|Name Grady Mathews|
Role Pool Player
|Spouse Randi Mathews (m. ?–2009)|
Movies The Color of Money
|Died April 18, 2012, Columbia, South Carolina, United States|
Children Marie Mathews, Grady IV Mathews
Similar People Buddy Hall, Keith McCready, Steve Mizerak, Jimmy Mataya, Martin Scorsese
Grady mathews ray martin straight pool match 1993
Grady Mathews (January 3, 1943 in San Antonio, Texas – April 18, 2012), also known as "The Professor", was an American pool player and was the first inductee into the One-Pocket Hall of Fame, in 2004.
- Grady mathews ray martin straight pool match 1993
- Grady matthews
- Early days
- Professional career
Mathews promoted pocket billiards throughout his career, particularly the game of one-pocket. He was the creator of the Legends of One-Pocket tournament series and promoter of many other tournaments. In addition to success at the table, he has been a technical advisor to movie producers, a regular commentator on pool matches taped by Accu-Stats Video Productions, a producer of billiard instructional video tapes, and an pool journalist and author. He was also a notable instructor and coach.
He survived his wife Randi, who died August 7, 2009.
He lived in Columbia, South Carolina and managed his pool room, Grady's Billiards. He is survived by two children, Marie and Grady IV. Marie lives in Tampa with her husband and child, and is pursuing a medical degree. His son Grady IV is finishing his PhD in Engineering at the University of South Carolina. Mathews continued to compete professionally, as well as putting on exhibitions, pool clinics, and private lessons throughout the United States until he was diagnosed with cancer in 2011. He died April 18, 2012.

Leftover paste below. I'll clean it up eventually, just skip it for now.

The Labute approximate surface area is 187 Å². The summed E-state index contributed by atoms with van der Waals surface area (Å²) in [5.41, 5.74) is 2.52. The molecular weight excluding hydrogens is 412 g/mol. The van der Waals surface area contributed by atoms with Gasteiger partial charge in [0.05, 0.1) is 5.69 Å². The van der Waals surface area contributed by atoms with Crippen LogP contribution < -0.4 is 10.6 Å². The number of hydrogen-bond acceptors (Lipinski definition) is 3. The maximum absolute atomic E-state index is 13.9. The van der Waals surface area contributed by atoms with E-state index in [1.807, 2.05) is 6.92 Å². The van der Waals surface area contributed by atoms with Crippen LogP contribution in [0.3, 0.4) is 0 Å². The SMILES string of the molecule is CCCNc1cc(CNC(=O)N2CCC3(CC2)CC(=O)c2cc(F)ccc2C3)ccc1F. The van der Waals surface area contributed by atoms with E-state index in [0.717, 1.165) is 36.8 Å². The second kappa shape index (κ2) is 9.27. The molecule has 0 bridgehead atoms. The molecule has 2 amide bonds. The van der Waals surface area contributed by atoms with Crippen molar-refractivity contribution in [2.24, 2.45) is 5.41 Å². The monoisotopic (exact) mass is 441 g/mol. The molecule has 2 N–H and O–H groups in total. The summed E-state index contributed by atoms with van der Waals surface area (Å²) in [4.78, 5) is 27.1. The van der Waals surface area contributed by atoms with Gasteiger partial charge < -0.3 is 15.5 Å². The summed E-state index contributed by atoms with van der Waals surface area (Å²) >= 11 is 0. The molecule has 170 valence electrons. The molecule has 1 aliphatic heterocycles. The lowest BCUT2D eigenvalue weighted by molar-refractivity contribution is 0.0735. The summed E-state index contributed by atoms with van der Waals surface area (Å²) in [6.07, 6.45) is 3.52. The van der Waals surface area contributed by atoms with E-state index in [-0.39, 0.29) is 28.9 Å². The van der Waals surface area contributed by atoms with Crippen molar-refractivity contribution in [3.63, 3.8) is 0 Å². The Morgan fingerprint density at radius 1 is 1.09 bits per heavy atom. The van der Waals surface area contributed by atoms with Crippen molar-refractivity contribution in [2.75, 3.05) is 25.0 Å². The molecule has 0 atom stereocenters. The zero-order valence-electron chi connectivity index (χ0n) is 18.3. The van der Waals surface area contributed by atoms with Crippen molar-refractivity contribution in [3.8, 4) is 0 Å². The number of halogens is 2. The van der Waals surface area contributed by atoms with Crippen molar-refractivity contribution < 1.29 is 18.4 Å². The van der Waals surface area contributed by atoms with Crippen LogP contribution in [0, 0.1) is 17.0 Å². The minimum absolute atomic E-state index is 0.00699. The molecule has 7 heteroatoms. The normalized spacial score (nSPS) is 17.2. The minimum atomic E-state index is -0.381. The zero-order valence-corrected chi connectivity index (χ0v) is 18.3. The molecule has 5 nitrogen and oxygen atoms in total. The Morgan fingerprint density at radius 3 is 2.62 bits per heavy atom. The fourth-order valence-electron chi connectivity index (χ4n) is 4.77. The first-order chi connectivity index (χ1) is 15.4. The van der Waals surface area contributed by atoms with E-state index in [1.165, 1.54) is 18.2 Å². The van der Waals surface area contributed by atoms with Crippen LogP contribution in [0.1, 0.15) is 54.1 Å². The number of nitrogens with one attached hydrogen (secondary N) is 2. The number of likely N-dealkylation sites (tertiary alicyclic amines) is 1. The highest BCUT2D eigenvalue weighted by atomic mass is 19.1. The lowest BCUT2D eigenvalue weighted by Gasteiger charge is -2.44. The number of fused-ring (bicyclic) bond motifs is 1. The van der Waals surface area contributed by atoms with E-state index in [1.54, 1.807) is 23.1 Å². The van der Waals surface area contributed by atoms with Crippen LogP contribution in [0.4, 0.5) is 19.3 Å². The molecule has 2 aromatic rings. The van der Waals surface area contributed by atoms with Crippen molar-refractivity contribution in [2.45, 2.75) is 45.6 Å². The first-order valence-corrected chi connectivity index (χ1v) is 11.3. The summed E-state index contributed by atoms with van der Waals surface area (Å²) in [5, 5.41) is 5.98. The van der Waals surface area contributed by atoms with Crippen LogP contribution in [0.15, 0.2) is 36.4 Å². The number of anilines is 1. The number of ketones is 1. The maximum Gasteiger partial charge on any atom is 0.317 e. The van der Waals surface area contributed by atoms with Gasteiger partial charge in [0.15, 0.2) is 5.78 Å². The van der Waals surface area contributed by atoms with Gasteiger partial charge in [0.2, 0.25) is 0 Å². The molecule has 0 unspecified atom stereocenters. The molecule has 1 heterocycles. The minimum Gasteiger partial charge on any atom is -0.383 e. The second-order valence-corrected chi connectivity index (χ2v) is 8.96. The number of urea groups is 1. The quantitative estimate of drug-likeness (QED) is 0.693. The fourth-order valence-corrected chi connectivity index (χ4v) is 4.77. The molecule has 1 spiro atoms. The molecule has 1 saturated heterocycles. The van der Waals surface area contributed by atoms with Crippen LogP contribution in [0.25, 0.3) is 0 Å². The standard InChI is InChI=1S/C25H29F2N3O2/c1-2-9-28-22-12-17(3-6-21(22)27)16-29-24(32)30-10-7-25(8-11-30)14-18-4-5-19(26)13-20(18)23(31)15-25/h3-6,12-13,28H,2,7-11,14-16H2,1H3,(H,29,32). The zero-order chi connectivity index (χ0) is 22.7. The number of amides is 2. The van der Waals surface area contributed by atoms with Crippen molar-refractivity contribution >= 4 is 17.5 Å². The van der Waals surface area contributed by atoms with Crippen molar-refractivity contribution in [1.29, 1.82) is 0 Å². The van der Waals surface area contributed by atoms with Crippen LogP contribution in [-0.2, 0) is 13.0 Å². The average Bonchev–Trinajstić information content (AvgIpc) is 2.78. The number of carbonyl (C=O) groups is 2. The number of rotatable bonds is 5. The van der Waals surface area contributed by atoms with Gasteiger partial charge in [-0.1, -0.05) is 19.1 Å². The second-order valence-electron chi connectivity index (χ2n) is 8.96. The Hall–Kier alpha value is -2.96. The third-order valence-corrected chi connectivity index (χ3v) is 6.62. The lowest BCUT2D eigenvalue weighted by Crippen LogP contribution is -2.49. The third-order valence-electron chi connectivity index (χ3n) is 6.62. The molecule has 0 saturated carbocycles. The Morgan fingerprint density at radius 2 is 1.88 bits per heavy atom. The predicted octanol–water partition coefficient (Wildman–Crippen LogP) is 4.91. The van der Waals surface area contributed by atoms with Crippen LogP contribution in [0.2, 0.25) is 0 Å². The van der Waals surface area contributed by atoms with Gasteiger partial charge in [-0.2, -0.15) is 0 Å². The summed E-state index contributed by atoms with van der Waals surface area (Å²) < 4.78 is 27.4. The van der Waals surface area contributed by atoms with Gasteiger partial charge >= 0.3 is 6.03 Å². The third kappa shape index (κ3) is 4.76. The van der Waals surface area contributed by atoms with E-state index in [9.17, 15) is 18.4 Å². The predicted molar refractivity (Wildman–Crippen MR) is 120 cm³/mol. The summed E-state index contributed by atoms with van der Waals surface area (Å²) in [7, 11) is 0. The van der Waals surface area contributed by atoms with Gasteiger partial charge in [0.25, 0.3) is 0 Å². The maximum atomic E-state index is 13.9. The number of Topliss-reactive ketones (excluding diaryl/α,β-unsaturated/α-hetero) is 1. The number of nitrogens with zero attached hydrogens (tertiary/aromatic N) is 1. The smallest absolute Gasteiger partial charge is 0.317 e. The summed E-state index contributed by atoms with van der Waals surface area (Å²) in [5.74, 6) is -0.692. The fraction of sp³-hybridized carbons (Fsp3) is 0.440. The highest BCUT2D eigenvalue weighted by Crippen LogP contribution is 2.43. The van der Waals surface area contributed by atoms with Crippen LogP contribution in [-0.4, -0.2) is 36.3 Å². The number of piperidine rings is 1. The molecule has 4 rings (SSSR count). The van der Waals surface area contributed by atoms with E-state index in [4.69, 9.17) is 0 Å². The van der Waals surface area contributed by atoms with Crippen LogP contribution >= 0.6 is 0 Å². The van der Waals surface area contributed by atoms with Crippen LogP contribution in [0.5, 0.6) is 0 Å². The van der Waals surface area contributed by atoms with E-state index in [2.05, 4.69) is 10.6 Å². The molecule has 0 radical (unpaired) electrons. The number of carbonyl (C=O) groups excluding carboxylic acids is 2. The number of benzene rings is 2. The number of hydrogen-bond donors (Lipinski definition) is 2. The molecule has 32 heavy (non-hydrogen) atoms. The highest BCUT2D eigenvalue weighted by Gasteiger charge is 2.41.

Mathews took up pool in the late 1950s while living in California. When he was 14 years old in San Mateo, Mathews began playing pool at a local bowling alley. When he reached 18, he commuted to nearby San Francisco to watch great pool players of this era, claiming it was very important to watch the game being played by those who know how. He took his game on the road in the 1960s and graduated to become a top player in straight pool, nine-ball, one-pocket, and bank pool. Straight pool was the game played in most American tournaments before the 1960s, but when television broadcast came to the fore, the shorter game of nine-ball replaced straight pool, and a professional player was required to play all games to survive. The era of straight pool played with clay or mud balls on 5-by-10 tables was replaced by the 4½-by-9's and the plastic balls that are commonly used today.
Over the next 35 years, Mathews captured several major titles in the four forms of the game, although he is best known for his successes in one-pocket.
At the 1984 Busch Open Nine-Ball at Miller Time Billiards in Moline, Illinois, Mathews captured the first-place prize monies as well as a Brunswick Gold Crown pool table, defeating Howard Vickery in the finals.
In December 2005, Grady Mathews competed in the International Pool Tour King of the Hill Shootout in Orlando, Florida, an invitational event consisting of 43 pool players with accomplishments in the discipline of pocket billiards, and was a member of the International Pool Tour.
Mathews, considered a veteran in the pocket billiards industry, promoted and produced the following pool tournaments:
Mathews is also well known for his work as a commentator on numerous matches recorded by Accu-Stats Video Productions, and has produced many of his own instructional videos providing strategies that have made Mathews "the most feared one-pocket player in the world. Up until his death, he wrote a monthly instruction column for InsidePOOL Magazine and has been a contributing writer to other pool periodicals such as Billiards Digest, 1984-1987, The Snap Magazine, 1989-1991, and The National Billiard News.
In 1986, Mathews played the character "Dud" with Paul Newman and Tom Cruise in Martin Scorsese's Academy Award-winning film The Color of Money, loosely based on the novel by Walter Tevis (the sequel to The Hustler).